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Photos Of Pumpjacks and Wildflowers

The following photos of pump jacks and flowers were taken near Luling Texas in the spring 2012. Many of the old pump jacks that you see in these photos were installed in the 1920s through the 1940s. Although oil fields are generally not thought of as being that attractive, there is something beautiful about a old rusty pumpjack sitting in a field of bluebonnets. The pump jacks that you see in these photos were made by variety of companies including Weatherford, Lufkin, Bethlehem, Cabot, and Parkersburg. The kinds of wildflowers seen in these photos next to pumpjacks include Indian blankets, bluebonnets, Indian paintbrush, and poppies. Most of these little pump jacks are on oil wells that are less than 2500 feet deep around Lulling Texas. This oilfield was discovered by wildcatter Edgar B Davis in 1922. Two years after Davis's discovery the Luling oilfield was producing over 11 million barrels of oil a year, turning Luling into a boom town.

bluebonnets around an oil well pumpjack in the Texas countryside an old antique pumpjack Indian blanket wildflowers

Above: Rusty old pump jacks bobbing up and down in fields of spring wildflowers in the Texas countryside, near the town of Luling. Although most of these small wells produce less than 20 barrels of oil a day, they are still helping America fill its need for crude oil and natural gas. There are more than 420,000 stripper oil wells in the United States. Altogether, stripper oil wells account for about 18% of United States oil production. A stripper oil well is defined by the American Petroleum Institute as one which produces less than 10 barrels per day, on an annual basis. In addition to crude oil, stripper wells such as the ones seen in these photos, produce about 1.6 trillion cubic feet of natural gas a year, or about 10% of United States natural gas production. Not far from where these pictures of antique pumpjacks and bluebonnets were taken, the Eagle Ford Shale oil play is underway. In the Eagle Ford shale play area, oil and gas wells are being drilled as deep as two miles straight down into the earth, then outward horizontally up to another mile or more. Unlike the little oil wells around Luling, Texas, Eagle Ford shale wells cost about $5-10 million each to drill, and require expensive hydraulic fracturing to produce any oil or gas. The Eagle Ford shale is actually believed by geologists to be the "mother" or "source rock" for shallower pockets of oil, such as that in the Luling Field. The Eagle Ford Shale covers an area more than 400 miles long by 50 miles wide, and is one of the largest oil discoveries made in modern times.  In stark contrast to the small  stripper oil wells seen in the photos on this page, some new Eagle Ford Shale wells are producing as much as 2000 barrels of oil a day, along with millions of cubic feet of hydrocarbon - rich natural gas.

 Below, a rusty old Lufkin pumpjack and wildflowers and prickly pear cactus along the side of a county road.

small rusty Lufkin pumpjack almost covered up with wildflowers and cactus

a small Cabot pumpjack sitting in the field of bluebonnets

An Antique Cabot pumpjack in a field of bluebonnets. This little pumpjack, along with most of those seen in the oilfield around Luling Texas, runs on a small electric motor.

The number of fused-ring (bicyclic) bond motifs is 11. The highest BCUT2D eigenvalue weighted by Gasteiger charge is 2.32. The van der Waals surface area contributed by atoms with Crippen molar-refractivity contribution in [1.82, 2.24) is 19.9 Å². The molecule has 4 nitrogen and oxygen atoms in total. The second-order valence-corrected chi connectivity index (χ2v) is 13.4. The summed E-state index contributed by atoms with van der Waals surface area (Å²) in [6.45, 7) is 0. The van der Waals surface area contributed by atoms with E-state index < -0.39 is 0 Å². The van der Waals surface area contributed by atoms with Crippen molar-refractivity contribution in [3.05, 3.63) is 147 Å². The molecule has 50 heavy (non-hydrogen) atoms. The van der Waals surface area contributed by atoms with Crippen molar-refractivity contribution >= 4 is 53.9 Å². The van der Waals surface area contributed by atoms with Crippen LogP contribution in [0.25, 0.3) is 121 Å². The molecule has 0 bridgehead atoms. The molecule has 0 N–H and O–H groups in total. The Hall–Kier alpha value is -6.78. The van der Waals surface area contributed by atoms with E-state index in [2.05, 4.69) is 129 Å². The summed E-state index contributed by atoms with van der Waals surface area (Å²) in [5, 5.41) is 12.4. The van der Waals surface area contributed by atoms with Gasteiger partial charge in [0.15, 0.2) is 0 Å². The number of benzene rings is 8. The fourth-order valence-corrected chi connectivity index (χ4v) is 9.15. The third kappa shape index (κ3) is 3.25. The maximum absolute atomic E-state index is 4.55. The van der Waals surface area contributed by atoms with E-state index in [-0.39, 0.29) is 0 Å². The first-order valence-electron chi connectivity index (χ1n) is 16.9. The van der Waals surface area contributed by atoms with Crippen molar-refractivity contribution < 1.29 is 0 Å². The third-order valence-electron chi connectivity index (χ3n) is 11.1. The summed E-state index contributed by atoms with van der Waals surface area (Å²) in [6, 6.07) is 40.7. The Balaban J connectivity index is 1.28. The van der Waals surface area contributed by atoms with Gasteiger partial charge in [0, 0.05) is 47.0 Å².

Below, an old Boer Billy goat munches on grass next to a small pumpjack on a cool spring morning. He was not happy at all about the photographer's intrusion into his domain, and slowly walked away making grunting noises. The next photo shows a rusty old gunbarrel tank where oil and water that is produced by the small oil wells is separated and piped to separate tanks for sale or disposal.

A Billy goat grazes next to a rusty oil well object The gun barrel tank on an oil lease in Texas

Below, a small fenced - in pumpjack in a field of bluebonnets offers a picturesque view of an industry that many Americans see as dirty and not environmentally responsible. Most of the small stripper  oil wells seen in these photos are well taken care of by their owners, although we did see a few small oil  leases around Lufkin that needed some cleaning up.

A small oil well and pumpjack surrounded by bluebonnets.

Since the 1920's, residents of Luling have been subjected to a lingering "rotten eggs" smell from small amounts of dangerous H2S or hydrogen sulfide gas. Generally the amount from the wells seen in these photos is so small it does not pose much of a danger to humans or animals. Higher producing oil wells around Luling use natural gas flares, or flare units, such as the one seen in the photos below, to burn off excess H2S gas.  When I asked about how he felt about the constant whiff of sour crude oil, "Smells like money", was what the owner of the biggest barbecue joint in town said.  In the second photo below, a turkey vulture dries his wings using heat from the gas flare nearby, combined with that from morning sunshine.

A small gas flare burning H2S gas in the Luling oil field. Photo of turkey vulture near oil well's gas flare.

All of the photos of oil wells, oil tanks, pump jacks and bluebonnets seen on this page are available  in high-resolution for modest fee. If you would like a photo for your business web page, etc.,  most of those seen here can be obtained for free, provided there is an active link giving credit to Energyindustryphotos.com. If you would like to use any of these oilfield photos, please contact us first to obtain our permission. You can purchase items such as coffee mugs, journals, and framed prints which are made from the photos on this page at our store here: Oilfield Photography Gift Shop .  I hope that you have enjoyed viewing these photos of rusty old oilfield equipment and flowers as much as I enjoy taking them.

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